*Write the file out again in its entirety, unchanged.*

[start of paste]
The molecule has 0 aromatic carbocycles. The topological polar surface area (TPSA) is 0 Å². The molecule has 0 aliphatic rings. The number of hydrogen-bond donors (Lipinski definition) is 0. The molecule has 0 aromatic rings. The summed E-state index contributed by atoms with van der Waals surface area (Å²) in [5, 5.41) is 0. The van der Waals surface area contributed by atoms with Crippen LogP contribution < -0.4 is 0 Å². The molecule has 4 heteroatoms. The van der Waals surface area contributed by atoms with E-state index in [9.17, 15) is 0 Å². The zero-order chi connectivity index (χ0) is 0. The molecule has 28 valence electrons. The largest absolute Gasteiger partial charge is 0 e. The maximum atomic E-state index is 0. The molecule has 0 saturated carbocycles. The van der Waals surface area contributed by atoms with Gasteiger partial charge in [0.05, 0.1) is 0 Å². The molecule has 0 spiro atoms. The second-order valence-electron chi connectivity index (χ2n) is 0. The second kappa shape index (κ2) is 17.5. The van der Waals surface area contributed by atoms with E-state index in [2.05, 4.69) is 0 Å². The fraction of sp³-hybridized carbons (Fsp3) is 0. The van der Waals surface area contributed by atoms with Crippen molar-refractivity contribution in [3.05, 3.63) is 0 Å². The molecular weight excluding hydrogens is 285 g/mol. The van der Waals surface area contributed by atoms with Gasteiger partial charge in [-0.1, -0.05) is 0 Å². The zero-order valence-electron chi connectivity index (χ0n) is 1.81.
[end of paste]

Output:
The molecule has 0 aromatic carbocycles. The topological polar surface area (TPSA) is 0 Å². The molecule has 0 aliphatic rings. The number of hydrogen-bond donors (Lipinski definition) is 0. The molecule has 0 aromatic rings. The summed E-state index contributed by atoms with van der Waals surface area (Å²) in [5, 5.41) is 0. The van der Waals surface area contributed by atoms with Crippen LogP contribution < -0.4 is 0 Å². The molecule has 4 heteroatoms. The van der Waals surface area contributed by atoms with E-state index in [9.17, 15) is 0 Å². The zero-order chi connectivity index (χ0) is 0. The molecule has 28 valence electrons. The largest absolute Gasteiger partial charge is 0 e. The maximum atomic E-state index is 0. The molecule has 0 saturated carbocycles. The van der Waals surface area contributed by atoms with Gasteiger partial charge in [0.05, 0.1) is 0 Å². The molecule has 0 spiro atoms. The second-order valence-electron chi connectivity index (χ2n) is 0. The second kappa shape index (κ2) is 17.5. The van der Waals surface area contributed by atoms with E-state index in [2.05, 4.69) is 0 Å². The fraction of sp³-hybridized carbons (Fsp3) is 0. The van der Waals surface area contributed by atoms with Crippen molar-refractivity contribution in [3.05, 3.63) is 0 Å². The molecular weight excluding hydrogens is 285 g/mol. The van der Waals surface area contributed by atoms with Gasteiger partial charge in [-0.1, -0.05) is 0 Å². The zero-order valence-electron chi connectivity index (χ0n) is 1.81.